DAILY REAL ESTATE NEWS | MONDAY, SEPTEMBER 25, 2017
The number of existing-home sales has dropped in four of the past five months, but not because consumers lack confidence about buying or selling, according to the National Association of REALTORS®’ latest Housing Opportunities and Market Experience (HOME) Survey. Renters seem upbeat about purchasing a home, with 62 percent saying now is a good time to buy, according to the survey, which covers data in the third quarter of this year. That share is up from 52 percent in the second quarter.
And as home prices rise, 80 percent of current homeowners say now is a good time to sell—a new survey high. So why are sales fledgling? NAR chief economist Lawrence Yun says some consumers aren’t following through on what they say they’re going to do. “The pace of new-home construction has not meaningfully broken out this year, and not enough homeowners at this point have followed through with their belief that now is a good time to sell,” he says. “As a result, home shoppers have seen limited options, stiff competition, and weakening affordability conditions. Buyer demand is robust this fall, but the disappointing reality is that sales will continue to undershoot their full potential until supply levels significantly improve.”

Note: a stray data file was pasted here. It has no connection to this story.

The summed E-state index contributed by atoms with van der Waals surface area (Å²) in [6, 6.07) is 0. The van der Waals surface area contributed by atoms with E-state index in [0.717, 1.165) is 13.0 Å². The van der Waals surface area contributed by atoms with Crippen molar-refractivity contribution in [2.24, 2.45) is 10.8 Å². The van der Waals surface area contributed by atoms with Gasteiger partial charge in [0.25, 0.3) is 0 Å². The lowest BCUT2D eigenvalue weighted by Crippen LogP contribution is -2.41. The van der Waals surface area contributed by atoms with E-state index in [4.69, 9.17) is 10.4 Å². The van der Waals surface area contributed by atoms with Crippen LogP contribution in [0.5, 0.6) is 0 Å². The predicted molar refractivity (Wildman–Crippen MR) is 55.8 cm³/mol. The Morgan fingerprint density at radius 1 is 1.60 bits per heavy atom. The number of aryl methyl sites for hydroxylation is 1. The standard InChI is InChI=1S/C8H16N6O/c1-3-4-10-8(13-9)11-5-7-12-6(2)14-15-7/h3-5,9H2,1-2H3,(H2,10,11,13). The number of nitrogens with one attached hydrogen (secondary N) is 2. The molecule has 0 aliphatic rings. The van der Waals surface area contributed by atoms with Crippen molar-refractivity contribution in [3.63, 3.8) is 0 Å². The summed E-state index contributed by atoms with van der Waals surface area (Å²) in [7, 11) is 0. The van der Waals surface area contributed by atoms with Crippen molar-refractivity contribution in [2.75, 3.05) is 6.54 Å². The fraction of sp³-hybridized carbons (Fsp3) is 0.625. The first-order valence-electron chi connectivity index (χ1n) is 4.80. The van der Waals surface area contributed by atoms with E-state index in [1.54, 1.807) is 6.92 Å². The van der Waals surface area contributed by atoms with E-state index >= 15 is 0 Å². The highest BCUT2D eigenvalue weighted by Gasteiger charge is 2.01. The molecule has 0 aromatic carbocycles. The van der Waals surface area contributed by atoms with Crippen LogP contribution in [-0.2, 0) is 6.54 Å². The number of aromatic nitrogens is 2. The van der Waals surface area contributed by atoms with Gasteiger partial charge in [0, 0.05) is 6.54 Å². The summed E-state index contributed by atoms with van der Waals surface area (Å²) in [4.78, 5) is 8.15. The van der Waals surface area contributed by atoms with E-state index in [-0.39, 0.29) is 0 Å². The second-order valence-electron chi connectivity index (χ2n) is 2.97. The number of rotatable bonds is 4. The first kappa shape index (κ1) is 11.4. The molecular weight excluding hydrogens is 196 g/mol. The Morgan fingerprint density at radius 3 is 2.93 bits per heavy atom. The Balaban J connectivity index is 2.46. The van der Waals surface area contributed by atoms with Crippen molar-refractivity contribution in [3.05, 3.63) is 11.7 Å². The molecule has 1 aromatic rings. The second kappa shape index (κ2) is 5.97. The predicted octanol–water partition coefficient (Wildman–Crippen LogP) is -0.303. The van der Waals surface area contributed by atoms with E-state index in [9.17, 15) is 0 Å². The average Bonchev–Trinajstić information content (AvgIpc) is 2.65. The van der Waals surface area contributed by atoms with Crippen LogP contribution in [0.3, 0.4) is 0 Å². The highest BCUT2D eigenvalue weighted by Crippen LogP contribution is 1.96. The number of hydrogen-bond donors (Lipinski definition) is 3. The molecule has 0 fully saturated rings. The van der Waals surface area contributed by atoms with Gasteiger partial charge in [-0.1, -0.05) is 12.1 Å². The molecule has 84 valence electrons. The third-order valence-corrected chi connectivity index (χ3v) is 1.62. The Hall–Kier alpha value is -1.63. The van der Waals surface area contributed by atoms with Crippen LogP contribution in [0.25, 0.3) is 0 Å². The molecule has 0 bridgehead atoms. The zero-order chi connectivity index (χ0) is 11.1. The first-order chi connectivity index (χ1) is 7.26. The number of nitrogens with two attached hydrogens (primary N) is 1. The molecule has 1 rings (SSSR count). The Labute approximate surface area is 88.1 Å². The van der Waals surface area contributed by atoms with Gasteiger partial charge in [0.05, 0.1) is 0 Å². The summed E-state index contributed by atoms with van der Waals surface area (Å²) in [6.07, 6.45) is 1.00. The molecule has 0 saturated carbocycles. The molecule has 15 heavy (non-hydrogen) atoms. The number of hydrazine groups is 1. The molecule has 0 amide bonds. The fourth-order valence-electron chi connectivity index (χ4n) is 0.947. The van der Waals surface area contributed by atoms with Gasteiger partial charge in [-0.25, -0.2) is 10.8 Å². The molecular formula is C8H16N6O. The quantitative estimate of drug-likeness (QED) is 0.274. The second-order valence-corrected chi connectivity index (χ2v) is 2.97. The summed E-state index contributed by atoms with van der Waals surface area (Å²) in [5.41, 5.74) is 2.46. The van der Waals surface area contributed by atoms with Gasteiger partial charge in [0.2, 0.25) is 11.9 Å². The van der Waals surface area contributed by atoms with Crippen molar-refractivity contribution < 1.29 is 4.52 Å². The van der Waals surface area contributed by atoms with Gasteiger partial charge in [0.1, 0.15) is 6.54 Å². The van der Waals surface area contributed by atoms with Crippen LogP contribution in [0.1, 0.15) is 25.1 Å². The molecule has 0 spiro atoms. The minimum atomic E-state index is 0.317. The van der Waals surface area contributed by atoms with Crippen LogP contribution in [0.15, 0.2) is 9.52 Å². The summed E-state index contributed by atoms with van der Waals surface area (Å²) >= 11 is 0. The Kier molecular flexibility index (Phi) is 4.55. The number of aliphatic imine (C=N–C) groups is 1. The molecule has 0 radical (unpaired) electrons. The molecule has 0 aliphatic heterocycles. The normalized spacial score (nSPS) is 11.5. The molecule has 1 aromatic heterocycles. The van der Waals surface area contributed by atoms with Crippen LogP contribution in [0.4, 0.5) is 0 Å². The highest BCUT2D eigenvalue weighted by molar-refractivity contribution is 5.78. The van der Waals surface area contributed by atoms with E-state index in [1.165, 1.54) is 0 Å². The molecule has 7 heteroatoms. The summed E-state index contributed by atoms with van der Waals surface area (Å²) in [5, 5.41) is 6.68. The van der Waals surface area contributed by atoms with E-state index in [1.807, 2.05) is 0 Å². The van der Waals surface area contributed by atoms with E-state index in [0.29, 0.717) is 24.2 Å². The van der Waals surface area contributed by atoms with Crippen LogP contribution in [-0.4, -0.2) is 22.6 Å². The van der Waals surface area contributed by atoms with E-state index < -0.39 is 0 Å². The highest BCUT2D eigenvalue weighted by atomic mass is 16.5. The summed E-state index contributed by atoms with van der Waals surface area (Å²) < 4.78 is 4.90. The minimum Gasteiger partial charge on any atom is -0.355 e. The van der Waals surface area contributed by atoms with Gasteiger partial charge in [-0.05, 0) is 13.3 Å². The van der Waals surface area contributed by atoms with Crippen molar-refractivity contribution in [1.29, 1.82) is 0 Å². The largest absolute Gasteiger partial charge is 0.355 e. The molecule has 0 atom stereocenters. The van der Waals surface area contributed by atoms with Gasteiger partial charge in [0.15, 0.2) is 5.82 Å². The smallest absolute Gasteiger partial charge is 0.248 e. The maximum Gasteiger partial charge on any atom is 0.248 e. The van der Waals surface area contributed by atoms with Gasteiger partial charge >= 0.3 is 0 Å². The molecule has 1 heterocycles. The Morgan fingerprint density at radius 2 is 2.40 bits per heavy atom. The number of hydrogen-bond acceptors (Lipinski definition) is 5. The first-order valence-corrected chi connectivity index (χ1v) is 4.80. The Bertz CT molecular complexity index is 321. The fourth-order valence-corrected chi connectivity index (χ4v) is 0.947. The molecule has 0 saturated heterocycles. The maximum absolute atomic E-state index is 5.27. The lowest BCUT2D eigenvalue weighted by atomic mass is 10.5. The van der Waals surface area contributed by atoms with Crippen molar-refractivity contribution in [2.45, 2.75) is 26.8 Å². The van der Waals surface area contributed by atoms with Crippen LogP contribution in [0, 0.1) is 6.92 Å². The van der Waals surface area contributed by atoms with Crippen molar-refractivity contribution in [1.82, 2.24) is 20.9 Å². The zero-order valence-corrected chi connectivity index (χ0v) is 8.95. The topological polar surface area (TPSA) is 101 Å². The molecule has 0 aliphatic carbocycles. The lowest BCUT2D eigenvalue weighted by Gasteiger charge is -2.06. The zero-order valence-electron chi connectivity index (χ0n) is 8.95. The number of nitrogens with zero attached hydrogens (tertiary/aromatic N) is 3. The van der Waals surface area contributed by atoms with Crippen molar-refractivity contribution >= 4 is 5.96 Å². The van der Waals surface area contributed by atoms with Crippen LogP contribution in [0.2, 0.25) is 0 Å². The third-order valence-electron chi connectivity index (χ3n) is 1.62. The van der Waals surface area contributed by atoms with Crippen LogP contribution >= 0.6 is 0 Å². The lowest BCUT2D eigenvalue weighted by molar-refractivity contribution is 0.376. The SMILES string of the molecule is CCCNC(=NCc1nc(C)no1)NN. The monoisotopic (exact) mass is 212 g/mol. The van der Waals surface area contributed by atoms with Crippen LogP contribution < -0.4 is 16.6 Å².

Still, the survey found that 57 percent of households believe the economy is improving compared to 48 percent a year ago. Households with high incomes, as well as consumers living in more affordable markets in the Midwest and South, express the most optimism in the real estate market, according to NAR’s survey.
More people are feeling confident about their finances, too. “Jobs are plentiful, wage growth is finally showing signs of growth, home values are up considerably in the past five years, and the stock market is at record highs,” Yun says. “The economy is not perfect, and growth overall is still sluggish, but the financial health of the typical household looks healthy.”
But two-thirds of survey respondents say it’s challenging to save for a down payment, which they point to as the main roadblock to buying a home. About half of renters say they expect to pay more in rent next year. “Rents and home prices have outpaced incomes in the past few years, and this is undoubtedly impacting their ability to put aside savings for a home purchase, even if they increasingly believe it’s a good time to buy,” Yun says. “Heading into next year, higher home prices and limited inventory in the affordable price range will likely continue to hold back a share of renters who would prefer to be homeowners.”